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IOBC/WPRS Bulletin

Tal Hanuny and Moshe Inbar - Department of Evolutionary and Environmental Biology, University of Haifa, Mount Carmel, Haifa 31905, Israel

We determined the pest status of the bulb mite, Rhizoglyphus robini, on young onion plants with and without the presence of different fungal species. First, we analyzed the degree of attraction of the mite to various fungi found on onion. We then assessed the effects of selected fungi and the mite on the germination and subsequent survival of young onion seedlings. Finally, we examined how the interactions between a weakly pathogenic fungus and the mite would affect the onion seedlings. The mites were always more attracted to colonized PDA plugs versus non-colonized PDA (except in the case of binucleate Rhizoctonia AG-A). Onion seedling survival was significantly reduced by the fungi; the most pathogenic being the Fusarium moniliformae white strain and the least being F. moniliformae purple strain. Onion sprouts colonized by this fungus were significantly more attractive to the mites than healthy sprouts. At two days post-mite infestation, the effects on onion sprout length of the mites and the F. moniliformae purple strain and their interaction were significant. Mites had no effect on sprout length in the absence of this fungus, in contrast, in its presence, mites significantly reduced sprout length, more than the fungus alone. The importance of host-plant, fungi and mite interactions are discussed.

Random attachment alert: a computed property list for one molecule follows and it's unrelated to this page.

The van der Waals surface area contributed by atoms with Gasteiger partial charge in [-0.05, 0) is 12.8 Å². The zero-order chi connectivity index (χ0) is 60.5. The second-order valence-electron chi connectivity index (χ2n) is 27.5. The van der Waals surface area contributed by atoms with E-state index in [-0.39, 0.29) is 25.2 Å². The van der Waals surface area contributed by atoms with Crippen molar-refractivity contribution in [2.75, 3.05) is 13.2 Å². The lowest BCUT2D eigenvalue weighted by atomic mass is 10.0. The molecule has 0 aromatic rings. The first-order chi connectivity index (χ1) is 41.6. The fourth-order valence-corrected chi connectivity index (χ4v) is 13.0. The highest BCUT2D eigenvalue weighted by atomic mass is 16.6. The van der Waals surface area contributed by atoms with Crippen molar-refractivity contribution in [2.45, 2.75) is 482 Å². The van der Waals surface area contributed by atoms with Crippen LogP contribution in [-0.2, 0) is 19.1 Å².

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The interaction between Rhizoglyphus robini and plant pathogens on onion
30 (5)

Tal Hanuny and Moshe Inbar - Department of Evolutionary and Environmental Biology, University of Haifa, Mount Carmel, Haifa 31905, Israel

The interaction between Rhizoglyphus robini and plant pathogens on onion

We determined the pest status of the bulb mite, Rhizoglyphus robini, on young onion plants with and without the presence of different fungal species. First, we analyzed the degree of attraction of the mite to various fungi found on onion. We then assessed the effects of selected fungi and the mite on the germination and subsequent survival of young onion seedlings. Finally, we examined how the interactions between a weakly pathogenic fungus and the mite would affect the onion seedlings. The mites were always more attracted to colonized PDA plugs versus non-colonized PDA (except in the case of binucleate Rhizoctonia AG-A). Onion seedling survival was significantly reduced by the fungi; the most pathogenic being the Fusarium moniliformae white strain and the least being F. moniliformae purple strain. Onion sprouts colonized by this fungus were significantly more attractive to the mites than healthy sprouts. At two days post-mite infestation, the effects on onion sprout length of the mites and the F. moniliformae purple strain and their interaction were significant. Mites had no effect on sprout length in the absence of this fungus, in contrast, in its presence, mites significantly reduced sprout length, more than the fungus alone. The importance of host-plant, fungi and mite interactions are discussed.

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